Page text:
Digital Nostalgia: A Serious Review of Vaporwave

18 November 2019 Comments Off on Digital Nostalgia: A Serious Review of Vaporwave


Due to the relative lack of serenity, the lost feelings toward the future and the constantly increasing gaps in interpersonal relationships, the society of today – especially the segment comprising young people between the ages of 16 and 30 – looks to the past to regain a sense of tranquility. This is reflected in our musical memoirs, with the latest one being the vaporwave scene.

Despite the comedic thread that runs through it, vaporwave reflects this aspect of contemporary society. Often regarded as a genre that is completely ironic and without real artistic value, it has slowly become one of the most thrilling and complete subcultures of 21st-century music. The themes touched upon by vaporwave are technological nostalgia, mild depression, longing for a past that never existed and yearning for the hopes that society had during the ’80s.

Musically, it reflects the properties of the chopped and screwed genre, with slowed down and processed vocals on top of a repetitive, atmospheric and hypnagogic background. Early pioneers could be considered Crystal Castles, with works such as “Magic Spells,” or works by Zach Hill and Andy Morin (aka Flatlander), such as “The Primitives Talk.” IDM pioneers in general, and Boards of Canada in particular, can also be considered early influencers.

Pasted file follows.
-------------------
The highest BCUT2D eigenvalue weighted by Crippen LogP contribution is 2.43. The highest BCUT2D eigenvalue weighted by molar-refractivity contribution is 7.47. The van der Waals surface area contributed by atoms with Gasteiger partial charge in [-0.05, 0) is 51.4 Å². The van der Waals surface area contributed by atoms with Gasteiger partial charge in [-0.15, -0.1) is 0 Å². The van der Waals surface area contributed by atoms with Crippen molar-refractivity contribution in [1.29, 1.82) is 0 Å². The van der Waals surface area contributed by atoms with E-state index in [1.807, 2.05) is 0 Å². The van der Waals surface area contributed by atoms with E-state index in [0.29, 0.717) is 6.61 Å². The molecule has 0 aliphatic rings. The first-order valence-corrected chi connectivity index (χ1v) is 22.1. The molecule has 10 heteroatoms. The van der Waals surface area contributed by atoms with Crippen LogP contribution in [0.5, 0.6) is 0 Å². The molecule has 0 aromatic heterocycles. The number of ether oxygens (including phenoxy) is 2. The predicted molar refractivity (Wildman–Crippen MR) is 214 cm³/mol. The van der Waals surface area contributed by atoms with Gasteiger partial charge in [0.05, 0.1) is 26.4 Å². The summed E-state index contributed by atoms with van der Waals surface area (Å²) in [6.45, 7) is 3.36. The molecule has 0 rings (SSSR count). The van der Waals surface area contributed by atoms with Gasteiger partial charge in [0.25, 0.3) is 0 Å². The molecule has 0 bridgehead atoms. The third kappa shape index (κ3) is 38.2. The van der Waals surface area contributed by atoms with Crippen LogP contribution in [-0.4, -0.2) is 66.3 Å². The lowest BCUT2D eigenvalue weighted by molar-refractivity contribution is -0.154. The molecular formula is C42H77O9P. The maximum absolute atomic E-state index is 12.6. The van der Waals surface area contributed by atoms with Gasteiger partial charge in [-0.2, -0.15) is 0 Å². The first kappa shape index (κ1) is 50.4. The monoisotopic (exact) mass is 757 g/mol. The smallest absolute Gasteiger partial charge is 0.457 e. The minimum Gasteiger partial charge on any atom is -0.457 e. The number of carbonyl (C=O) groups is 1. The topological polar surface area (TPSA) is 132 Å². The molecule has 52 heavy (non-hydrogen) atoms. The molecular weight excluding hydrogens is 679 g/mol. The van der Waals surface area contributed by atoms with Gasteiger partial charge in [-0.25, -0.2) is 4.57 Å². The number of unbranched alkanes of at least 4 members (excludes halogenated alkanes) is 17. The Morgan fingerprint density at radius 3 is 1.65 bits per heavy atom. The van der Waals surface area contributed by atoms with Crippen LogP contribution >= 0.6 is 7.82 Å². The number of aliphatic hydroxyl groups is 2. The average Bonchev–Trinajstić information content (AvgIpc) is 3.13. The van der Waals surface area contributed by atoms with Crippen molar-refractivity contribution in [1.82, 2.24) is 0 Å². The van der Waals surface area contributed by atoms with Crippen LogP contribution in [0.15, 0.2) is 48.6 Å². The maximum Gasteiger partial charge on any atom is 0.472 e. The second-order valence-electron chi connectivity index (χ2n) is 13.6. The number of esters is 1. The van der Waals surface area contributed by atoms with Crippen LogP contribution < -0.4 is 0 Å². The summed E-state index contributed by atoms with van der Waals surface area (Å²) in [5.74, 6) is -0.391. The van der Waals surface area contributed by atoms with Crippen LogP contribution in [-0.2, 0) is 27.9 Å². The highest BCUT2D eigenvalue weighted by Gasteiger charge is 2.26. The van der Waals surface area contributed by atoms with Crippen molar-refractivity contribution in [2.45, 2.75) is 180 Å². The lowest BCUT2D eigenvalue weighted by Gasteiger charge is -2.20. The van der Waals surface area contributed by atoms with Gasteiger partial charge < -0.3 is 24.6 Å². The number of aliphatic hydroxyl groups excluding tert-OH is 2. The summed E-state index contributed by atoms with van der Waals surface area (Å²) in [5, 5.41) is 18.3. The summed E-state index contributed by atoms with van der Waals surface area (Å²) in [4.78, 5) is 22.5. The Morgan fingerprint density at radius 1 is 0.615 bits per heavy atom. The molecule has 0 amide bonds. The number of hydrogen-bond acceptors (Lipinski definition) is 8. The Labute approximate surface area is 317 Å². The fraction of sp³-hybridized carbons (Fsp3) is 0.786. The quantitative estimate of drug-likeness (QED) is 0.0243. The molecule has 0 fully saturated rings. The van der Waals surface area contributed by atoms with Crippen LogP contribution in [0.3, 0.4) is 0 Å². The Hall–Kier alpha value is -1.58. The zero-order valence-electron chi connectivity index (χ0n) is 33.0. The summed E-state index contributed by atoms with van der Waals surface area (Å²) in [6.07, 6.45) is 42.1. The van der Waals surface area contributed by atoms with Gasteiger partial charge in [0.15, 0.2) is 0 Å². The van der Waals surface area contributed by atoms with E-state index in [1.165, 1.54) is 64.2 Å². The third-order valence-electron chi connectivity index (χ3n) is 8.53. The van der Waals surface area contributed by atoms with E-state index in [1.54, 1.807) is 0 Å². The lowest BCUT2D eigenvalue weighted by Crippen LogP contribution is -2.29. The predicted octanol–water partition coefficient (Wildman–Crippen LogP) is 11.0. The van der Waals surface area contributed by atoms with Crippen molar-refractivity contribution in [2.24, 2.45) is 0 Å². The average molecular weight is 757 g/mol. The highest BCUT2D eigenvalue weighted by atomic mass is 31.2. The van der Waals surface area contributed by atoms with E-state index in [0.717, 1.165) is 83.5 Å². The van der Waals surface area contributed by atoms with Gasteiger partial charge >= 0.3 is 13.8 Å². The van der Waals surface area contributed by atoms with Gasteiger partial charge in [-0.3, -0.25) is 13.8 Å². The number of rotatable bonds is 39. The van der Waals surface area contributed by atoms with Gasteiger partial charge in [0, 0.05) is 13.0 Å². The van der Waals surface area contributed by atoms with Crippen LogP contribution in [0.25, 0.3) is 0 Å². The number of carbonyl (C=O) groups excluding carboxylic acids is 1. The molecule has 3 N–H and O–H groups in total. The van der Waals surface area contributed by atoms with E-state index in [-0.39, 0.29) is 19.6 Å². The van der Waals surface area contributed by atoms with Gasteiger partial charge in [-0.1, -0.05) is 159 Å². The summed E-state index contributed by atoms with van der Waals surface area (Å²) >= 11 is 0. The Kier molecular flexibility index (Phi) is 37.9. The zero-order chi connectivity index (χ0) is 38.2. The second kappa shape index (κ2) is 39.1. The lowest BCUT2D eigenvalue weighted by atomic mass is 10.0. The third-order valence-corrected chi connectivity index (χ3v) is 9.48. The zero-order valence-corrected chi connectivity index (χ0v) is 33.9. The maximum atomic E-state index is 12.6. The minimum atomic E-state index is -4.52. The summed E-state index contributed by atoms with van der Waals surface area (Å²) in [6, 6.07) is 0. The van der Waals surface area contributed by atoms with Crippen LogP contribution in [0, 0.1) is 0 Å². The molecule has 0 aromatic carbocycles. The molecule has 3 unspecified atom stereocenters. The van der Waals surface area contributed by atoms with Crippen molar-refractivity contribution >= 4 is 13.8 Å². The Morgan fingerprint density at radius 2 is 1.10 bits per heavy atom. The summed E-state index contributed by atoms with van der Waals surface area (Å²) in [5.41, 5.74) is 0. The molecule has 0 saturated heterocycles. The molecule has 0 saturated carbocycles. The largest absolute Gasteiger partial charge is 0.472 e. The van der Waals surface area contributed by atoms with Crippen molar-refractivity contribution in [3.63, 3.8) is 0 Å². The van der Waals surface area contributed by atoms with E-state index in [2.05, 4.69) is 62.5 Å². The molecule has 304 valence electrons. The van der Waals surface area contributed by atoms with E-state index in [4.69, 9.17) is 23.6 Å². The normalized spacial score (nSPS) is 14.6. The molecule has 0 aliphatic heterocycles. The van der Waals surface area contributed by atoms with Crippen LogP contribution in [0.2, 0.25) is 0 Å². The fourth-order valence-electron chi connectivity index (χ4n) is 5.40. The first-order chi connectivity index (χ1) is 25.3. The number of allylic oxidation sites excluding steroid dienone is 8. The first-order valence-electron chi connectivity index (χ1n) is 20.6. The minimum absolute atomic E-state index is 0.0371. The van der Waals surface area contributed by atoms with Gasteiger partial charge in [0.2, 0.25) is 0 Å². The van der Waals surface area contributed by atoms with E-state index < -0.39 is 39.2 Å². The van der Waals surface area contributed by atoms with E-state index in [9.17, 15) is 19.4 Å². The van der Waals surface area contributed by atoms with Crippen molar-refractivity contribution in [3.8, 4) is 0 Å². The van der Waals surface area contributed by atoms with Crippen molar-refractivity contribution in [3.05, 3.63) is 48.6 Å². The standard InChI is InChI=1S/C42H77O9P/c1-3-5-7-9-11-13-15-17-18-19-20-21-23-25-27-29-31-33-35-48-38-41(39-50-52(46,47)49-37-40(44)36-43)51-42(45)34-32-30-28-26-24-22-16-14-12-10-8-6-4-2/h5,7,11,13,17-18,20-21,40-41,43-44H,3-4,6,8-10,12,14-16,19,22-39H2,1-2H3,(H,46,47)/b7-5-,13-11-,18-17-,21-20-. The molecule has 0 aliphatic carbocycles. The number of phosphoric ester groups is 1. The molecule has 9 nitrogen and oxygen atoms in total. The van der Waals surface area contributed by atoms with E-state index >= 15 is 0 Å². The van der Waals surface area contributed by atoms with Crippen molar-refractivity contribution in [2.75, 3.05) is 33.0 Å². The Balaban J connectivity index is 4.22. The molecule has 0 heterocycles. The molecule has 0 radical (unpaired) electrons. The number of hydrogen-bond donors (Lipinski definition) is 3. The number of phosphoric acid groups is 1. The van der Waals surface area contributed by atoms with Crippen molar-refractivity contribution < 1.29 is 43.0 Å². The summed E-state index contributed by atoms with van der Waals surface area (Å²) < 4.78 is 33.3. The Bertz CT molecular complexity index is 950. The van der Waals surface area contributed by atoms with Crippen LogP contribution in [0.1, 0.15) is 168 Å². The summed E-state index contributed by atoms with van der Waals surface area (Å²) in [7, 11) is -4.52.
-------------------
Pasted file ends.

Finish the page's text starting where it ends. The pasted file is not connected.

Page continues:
The visuals accompanying this genre are also one of a kind. These are videos or photos imitating damaged videotape, with unstable, glitchy color. The intention here is to reflect our memories from the ’80s – or to make us feel what it would have been like to witness the technological revolution. The colors of the vaporwave scene are exclusively pink and turquoise, as these were the colors that were ubiquitous in the years of the Windows 95 operating system.

There is a compelling collection of vaporwave music on the internet, as this is the place where the genre originated. A source that reflects its characteristic feeling the most and that I find the most enjoyable is the YouTube channel “sunsetcorp.” The videos on this channel will find a place in the deepest corners of your mind; i.e., will haunt you. I recommend that anyone who seeks novel ideas in alternative music – where there is this common pool of artistic ideas that everyone recycles over and over again – visit this channel and get an idea of what to expect in the coming years. The videos I especially recommend are “Nobody Here” and “Demerol.”

The vaporwave scene is what has been going on for the last decade. So many musical ideas have been tried, ranging from sonic experimentation to novel arrangements in song structures. The scene makes you question whether the time when we experiment with the feelings that music expresses has come. What else can we feel? We have explored many structural and formal boundaries; is this the time when we question our own feelings? That is what exactly vaporwave does. Without the emergence of this genre, we probably would not have even realized that we have a forlorn nostalgia for the early years of the internet. This scene also indicates, by showing how we are embracing digitalization and incorporating it into our flesh-and-bone organic structure, that over time and through societal changes, the notion of what is human is evolving. All this is what lies behind this seemingly ironic and arguably stupid genre.